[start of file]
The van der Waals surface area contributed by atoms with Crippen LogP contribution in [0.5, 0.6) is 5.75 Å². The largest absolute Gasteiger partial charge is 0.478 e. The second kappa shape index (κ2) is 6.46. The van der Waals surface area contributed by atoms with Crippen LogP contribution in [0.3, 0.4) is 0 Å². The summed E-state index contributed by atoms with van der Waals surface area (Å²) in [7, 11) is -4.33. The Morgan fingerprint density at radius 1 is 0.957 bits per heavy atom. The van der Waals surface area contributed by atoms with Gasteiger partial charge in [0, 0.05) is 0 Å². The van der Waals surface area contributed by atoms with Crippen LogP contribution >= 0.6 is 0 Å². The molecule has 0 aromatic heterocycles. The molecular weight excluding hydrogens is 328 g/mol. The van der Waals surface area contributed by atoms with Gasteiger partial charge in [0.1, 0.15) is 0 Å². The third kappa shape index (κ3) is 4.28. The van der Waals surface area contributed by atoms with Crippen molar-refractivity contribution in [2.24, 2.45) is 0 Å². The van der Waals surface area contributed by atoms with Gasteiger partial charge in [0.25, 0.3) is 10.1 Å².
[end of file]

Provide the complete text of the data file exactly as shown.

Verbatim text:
The van der Waals surface area contributed by atoms with Crippen LogP contribution in [0.5, 0.6) is 5.75 Å². The largest absolute Gasteiger partial charge is 0.478 e. The second kappa shape index (κ2) is 6.46. The van der Waals surface area contributed by atoms with Crippen LogP contribution in [0.3, 0.4) is 0 Å². The summed E-state index contributed by atoms with van der Waals surface area (Å²) in [7, 11) is -4.33. The Morgan fingerprint density at radius 1 is 0.957 bits per heavy atom. The van der Waals surface area contributed by atoms with Gasteiger partial charge in [0, 0.05) is 0 Å². The van der Waals surface area contributed by atoms with Crippen LogP contribution >= 0.6 is 0 Å². The molecule has 0 aromatic heterocycles. The molecular weight excluding hydrogens is 328 g/mol. The van der Waals surface area contributed by atoms with Gasteiger partial charge in [0.1, 0.15) is 0 Å². The third kappa shape index (κ3) is 4.28. The van der Waals surface area contributed by atoms with Crippen molar-refractivity contribution in [2.24, 2.45) is 0 Å². The van der Waals surface area contributed by atoms with Gasteiger partial charge in [0.25, 0.3) is 10.1 Å².